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Sports violence as political opportunism

A World Cup qualifying match between Egypt and Algeria brought out the worst in Egyptians, starting at the top.

“I want to say in clear words that the dignity of Egyptians is part of the dignity of Egypt … Egypt does not tolerate those who hurt the dignity of its sons,” he said, in an address to Egypt’s parliament.

And refusing to let the incident die, Gamal — widely rumored as the top choice to succeed his father in the presidency — also capitalized on the public mood on TV. “Anyone who thinks that this will just pass is gravely mistaken,” he said. “They will also suffer the consequences of Egypt’s wrath.”

The streets around the Algerian embassy remained cordoned off until the end of the month. Riot police and plain-clothed security officials, feared by Egyptians for their brutal tactics, manned the roadblocks.

The government seemed determined to deter any lingering desire to see more bloodshed, while at the same time offering the sort of fiery rhetoric that the Egyptian street has been craving.

Meanwhile, the diplomatic row continues. Egypt recalled its ambassador to Algeria, though he has been since reinstated. Algeria, in turn, slapped Orascom telecom with a tax bill for more than half a billion dollars.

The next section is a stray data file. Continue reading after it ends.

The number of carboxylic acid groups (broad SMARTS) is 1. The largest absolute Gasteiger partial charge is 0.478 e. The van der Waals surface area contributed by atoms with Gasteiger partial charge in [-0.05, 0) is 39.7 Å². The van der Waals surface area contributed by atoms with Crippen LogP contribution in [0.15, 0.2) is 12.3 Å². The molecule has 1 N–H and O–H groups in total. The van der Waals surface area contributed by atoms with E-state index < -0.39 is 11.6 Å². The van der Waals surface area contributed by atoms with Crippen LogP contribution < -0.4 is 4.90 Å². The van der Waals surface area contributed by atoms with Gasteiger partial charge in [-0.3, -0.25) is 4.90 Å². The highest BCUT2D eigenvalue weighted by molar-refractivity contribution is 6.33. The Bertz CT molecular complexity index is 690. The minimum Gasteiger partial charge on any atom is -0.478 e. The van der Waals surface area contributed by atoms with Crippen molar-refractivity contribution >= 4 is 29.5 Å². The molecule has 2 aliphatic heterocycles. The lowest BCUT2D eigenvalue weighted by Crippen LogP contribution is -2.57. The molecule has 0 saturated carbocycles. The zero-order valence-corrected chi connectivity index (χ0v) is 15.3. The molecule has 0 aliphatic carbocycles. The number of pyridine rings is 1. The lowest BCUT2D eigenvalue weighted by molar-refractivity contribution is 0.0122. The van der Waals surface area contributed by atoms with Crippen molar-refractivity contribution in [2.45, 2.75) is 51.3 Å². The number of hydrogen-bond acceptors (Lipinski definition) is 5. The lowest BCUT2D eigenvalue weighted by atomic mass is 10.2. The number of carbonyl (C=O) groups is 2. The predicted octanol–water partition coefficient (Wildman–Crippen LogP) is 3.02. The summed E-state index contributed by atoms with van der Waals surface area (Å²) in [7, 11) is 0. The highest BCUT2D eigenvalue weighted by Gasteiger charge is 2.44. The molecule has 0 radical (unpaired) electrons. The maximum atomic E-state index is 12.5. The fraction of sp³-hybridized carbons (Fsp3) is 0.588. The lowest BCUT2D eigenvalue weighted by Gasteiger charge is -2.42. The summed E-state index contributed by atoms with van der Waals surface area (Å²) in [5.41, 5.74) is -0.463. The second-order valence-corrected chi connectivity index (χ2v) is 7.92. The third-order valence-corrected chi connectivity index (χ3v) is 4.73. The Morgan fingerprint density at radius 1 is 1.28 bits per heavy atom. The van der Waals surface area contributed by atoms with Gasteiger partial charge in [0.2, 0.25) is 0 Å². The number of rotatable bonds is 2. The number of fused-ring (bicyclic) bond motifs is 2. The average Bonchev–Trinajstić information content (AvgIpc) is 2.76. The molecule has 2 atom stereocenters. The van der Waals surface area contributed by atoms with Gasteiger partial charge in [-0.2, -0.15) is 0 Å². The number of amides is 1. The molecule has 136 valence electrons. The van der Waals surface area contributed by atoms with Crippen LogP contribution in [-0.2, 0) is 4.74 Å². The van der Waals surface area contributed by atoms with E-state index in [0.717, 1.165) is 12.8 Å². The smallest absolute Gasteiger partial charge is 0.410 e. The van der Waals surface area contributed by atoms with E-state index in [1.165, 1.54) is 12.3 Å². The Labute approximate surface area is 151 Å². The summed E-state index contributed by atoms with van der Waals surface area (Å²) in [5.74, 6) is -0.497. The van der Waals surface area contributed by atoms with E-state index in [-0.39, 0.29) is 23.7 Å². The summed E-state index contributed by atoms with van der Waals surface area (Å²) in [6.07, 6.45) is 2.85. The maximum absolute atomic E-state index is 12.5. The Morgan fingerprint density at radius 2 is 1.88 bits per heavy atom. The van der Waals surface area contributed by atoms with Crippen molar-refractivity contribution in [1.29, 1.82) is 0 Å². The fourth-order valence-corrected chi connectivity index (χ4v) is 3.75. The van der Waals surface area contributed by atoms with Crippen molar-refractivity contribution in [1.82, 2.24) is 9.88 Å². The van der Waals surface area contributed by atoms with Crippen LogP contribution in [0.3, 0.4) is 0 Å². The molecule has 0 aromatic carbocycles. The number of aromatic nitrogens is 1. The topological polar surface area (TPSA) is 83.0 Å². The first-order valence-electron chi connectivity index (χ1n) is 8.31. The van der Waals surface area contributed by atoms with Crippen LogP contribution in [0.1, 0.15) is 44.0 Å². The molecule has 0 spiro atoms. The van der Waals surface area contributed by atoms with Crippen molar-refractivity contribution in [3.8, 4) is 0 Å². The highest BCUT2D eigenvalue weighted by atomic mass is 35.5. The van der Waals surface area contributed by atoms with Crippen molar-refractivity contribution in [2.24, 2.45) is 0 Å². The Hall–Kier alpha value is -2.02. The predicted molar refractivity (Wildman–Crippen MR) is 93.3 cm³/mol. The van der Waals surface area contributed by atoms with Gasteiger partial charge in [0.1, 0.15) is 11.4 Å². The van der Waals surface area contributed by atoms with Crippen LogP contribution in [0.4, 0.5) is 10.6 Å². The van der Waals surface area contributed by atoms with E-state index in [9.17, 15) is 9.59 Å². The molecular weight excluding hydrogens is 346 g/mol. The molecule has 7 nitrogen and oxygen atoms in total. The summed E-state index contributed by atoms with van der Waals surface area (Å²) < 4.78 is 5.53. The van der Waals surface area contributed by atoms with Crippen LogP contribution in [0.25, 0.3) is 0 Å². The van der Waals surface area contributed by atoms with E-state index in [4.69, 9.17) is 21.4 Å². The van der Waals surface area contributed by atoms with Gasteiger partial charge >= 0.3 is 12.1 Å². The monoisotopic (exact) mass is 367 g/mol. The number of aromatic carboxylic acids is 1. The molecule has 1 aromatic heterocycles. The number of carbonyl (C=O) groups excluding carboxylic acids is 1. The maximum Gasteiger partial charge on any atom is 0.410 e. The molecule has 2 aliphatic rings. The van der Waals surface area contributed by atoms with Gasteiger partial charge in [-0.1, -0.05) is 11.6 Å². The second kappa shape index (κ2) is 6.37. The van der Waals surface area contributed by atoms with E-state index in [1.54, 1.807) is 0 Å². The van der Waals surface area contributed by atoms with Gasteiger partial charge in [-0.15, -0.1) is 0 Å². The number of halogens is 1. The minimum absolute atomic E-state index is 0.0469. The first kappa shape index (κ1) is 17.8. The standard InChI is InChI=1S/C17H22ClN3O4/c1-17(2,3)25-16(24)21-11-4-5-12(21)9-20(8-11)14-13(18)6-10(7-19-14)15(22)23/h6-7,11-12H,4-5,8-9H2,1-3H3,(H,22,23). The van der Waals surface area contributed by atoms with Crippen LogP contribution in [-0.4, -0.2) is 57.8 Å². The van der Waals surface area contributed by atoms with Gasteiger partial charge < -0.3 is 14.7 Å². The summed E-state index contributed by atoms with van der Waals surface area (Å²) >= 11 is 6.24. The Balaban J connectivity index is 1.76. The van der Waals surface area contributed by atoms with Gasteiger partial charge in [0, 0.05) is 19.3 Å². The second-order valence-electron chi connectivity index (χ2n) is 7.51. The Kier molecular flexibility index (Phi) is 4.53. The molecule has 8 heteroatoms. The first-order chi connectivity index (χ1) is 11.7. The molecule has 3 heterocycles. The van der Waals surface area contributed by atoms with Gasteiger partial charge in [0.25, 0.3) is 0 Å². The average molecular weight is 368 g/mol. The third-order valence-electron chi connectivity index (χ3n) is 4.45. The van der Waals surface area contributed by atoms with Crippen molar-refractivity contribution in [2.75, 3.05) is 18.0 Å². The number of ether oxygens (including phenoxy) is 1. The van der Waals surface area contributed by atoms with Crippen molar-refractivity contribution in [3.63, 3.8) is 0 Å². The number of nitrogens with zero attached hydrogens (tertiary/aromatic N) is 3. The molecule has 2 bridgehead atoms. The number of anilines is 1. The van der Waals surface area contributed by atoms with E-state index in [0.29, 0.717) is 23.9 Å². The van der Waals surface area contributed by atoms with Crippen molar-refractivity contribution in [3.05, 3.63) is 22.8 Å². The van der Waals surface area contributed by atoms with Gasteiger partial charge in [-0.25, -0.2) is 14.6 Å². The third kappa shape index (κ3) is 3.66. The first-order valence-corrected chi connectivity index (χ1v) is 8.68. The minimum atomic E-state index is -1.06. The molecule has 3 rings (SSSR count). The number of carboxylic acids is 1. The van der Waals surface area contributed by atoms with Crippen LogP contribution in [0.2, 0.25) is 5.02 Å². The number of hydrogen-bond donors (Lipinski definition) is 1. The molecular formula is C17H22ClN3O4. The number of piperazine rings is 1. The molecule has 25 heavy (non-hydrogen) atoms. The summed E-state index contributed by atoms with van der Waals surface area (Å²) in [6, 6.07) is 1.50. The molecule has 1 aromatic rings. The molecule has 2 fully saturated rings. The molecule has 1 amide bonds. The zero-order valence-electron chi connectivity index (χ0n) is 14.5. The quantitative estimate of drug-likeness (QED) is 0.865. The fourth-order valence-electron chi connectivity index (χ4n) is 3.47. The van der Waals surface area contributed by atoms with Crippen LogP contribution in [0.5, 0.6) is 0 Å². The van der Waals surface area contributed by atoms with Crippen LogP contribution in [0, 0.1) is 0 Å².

It’s been a rough two years for the Mubarak government. Bread riots in the Delta early last year seemed to startle the ruling party, which brutally cracked down on protestors. Demonstrations swept through Cairo this January in response to Israel’s war in Gaza. Rather than targeting Israel, though, many of the protestors aimed their anger at Mubarak for his support of the Jewish state.

The country again hit a period of turmoil in October, when a train crash south of Cairo killed 18. The pressure forced the president to sack his Minister of Transportation.

This year also marked the first time that many of the opposition parties, which often work at cross purposes, unified in opposition father-son presidential succession.

It is in this context that the government has been so eager to add fuel to the fire of the anti-Algerian uprising.

The government, said Nabil Abdel-Fatah, a scholar at the Egyptian think tank Al Ahram Center, “is trying to use the Algerian case to mobilize people and move them off of the [parliamentary] elections next year and the issue of [presidential] succession the following year.”

Abdel-Fatah said that the state of the Egyptian economy has served as further impetus for the government to distract the people, while also trying to draw some good will from the unfriendly streets.

Soon after the violence subsided, reports emerged that the Arab League had deputized Libyan leader Moammar Gadhafi to step in and mediate the diplomatic confrontation. With Gadhafi’s track record in diplomacy, though, this spat may drag on for quite some time. It’s just what the Mubaraks were hoping for.